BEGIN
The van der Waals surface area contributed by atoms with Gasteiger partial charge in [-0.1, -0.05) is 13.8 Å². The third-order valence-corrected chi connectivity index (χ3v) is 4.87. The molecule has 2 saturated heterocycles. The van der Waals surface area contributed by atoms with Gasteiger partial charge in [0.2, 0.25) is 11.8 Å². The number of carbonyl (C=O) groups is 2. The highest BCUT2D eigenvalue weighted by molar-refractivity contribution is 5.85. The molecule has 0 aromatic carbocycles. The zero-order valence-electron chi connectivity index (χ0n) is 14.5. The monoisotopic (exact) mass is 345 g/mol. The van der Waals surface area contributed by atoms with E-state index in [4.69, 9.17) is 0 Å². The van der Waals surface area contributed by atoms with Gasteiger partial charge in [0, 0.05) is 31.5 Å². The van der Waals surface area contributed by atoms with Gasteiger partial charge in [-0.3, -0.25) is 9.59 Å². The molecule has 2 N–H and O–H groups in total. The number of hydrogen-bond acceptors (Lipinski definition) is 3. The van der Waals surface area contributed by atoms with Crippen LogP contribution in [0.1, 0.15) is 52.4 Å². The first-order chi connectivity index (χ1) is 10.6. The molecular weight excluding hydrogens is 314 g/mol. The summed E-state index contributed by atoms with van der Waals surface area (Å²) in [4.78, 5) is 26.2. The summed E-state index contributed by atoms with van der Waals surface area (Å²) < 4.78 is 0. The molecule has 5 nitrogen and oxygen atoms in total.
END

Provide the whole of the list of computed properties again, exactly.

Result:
The van der Waals surface area contributed by atoms with Gasteiger partial charge in [-0.1, -0.05) is 13.8 Å². The third-order valence-corrected chi connectivity index (χ3v) is 4.87. The molecule has 2 saturated heterocycles. The van der Waals surface area contributed by atoms with Gasteiger partial charge in [0.2, 0.25) is 11.8 Å². The number of carbonyl (C=O) groups is 2. The highest BCUT2D eigenvalue weighted by molar-refractivity contribution is 5.85. The molecule has 0 aromatic carbocycles. The zero-order valence-electron chi connectivity index (χ0n) is 14.5. The monoisotopic (exact) mass is 345 g/mol. The van der Waals surface area contributed by atoms with E-state index in [4.69, 9.17) is 0 Å². The van der Waals surface area contributed by atoms with Gasteiger partial charge in [0, 0.05) is 31.5 Å². The van der Waals surface area contributed by atoms with Gasteiger partial charge in [-0.3, -0.25) is 9.59 Å². The molecule has 2 N–H and O–H groups in total. The number of hydrogen-bond acceptors (Lipinski definition) is 3. The van der Waals surface area contributed by atoms with Crippen LogP contribution in [0.1, 0.15) is 52.4 Å². The first-order chi connectivity index (χ1) is 10.6. The molecular weight excluding hydrogens is 314 g/mol. The summed E-state index contributed by atoms with van der Waals surface area (Å²) in [4.78, 5) is 26.2. The summed E-state index contributed by atoms with van der Waals surface area (Å²) < 4.78 is 0. The molecule has 5 nitrogen and oxygen atoms in total.